Re: [wg-review] Re: [cctld-discuss] Comments on review of DNSOby MrPark
Eric Dierker wrote:
> If we put the issue of money aside are we all in agreement that ICANN must
> work in a multi-lingual capacity?
ICANN clearly must provide channels for input from all net users and communicate
back to them. However, it looks to me like the way to do that is to use English
as the working language and then worry some about how to communicate with the
rest of the world.
Translation adds to costs, complicates the procedures, and may introduce
delays and misunderstandings.
Imagine the problems you'd have translating this list. I'm a native speaker
of English and a skilled technical writer, but there have been quite a few
posts I know I'd have trouble paraphrasing in English in any way that would
satisfy their authors. Translating those would be really hard.
> Jefsey Morfin wrote:
> > I had motioned as one cause of the DNSO consensus problems the language
> > issue ...
> > At 17:12 16/01/01, Oscar A. Robles Garay wrote:
> > >... as long as we publish documents just
> > >in english we are contributing on the ICANN "language divide" which, of
> > >course, translates into poor representativeness...
Just in this sequence of posts, we have several native languages. Looks to
me like Spanish for Oscar, French for Jefsey, German for Eric. (My apolgies
if any of my guesses are incorrect.)
Add Korean for Ms. Park, one of the Scandanavian languages for Harald, ...
Where do you draw the line? 5 languages?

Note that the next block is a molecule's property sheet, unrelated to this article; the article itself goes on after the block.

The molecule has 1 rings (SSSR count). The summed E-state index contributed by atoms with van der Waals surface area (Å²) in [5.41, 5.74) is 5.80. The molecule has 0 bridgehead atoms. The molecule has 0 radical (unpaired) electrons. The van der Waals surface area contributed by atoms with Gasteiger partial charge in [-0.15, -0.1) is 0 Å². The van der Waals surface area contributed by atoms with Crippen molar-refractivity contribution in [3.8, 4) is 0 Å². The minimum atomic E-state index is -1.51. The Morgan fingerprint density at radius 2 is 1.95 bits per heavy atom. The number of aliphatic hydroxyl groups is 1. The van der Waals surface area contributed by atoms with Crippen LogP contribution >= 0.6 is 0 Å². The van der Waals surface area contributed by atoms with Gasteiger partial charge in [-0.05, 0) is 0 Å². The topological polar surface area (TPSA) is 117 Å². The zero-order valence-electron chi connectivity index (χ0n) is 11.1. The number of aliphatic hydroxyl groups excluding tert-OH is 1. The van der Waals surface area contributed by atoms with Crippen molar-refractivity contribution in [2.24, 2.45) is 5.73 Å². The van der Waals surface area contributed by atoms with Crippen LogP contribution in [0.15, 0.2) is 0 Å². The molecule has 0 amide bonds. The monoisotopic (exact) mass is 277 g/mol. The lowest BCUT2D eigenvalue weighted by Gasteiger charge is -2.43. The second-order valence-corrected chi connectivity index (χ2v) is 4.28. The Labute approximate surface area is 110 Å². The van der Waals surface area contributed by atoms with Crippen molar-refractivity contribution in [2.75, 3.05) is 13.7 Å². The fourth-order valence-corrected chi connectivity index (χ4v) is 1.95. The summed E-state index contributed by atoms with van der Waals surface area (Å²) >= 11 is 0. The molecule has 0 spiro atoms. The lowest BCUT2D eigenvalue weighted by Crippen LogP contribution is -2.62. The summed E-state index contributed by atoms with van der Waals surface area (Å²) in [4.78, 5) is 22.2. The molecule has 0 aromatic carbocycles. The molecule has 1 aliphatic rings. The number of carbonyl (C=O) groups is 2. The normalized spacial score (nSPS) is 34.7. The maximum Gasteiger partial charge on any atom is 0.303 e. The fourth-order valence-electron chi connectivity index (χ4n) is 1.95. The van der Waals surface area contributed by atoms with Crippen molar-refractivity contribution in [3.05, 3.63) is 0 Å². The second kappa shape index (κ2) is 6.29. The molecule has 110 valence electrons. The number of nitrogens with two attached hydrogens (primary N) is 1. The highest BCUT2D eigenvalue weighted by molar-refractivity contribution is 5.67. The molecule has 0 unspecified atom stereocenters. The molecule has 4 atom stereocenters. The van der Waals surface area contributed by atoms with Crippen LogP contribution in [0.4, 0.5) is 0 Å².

Mandarin has more speakers than any other language. Spanish and Arabic are
official languages in more countries. With English, that's four. What's
the fifth? Japanese for its economic and technical importance? Then what do
we say to whoever comes 6th (Russian on my list), 7th (Sacre bleu! Ce n'est
pas possible!), ...
Or do we use other criteria to select languages? Or do we try for more
languages? How many and which ones? I think for many purposes, we draw the
line at one.
Given that English is far the most widespread second language on Earth, and
that a significant number of the educated class of every nation speak it, I
think we just continue to use it as a working language.
So I don't think we need to consider translation of discussions or drafts,
or simultaneous translations for meetings.
We do need to consider translation of final documents, setup of mailing
lists and web sites in other languages, two-way channels of communication
between those and the English lists, ...
Also, the native speakers of English in the group need to be somewhat
flexible in their use of language here. For one thing, we must be very
tolerant of the various minor abberations in non-native writing that
appear. Then too, we should limit our use of highly idiomatic English
or cultural-specific references somewhat.
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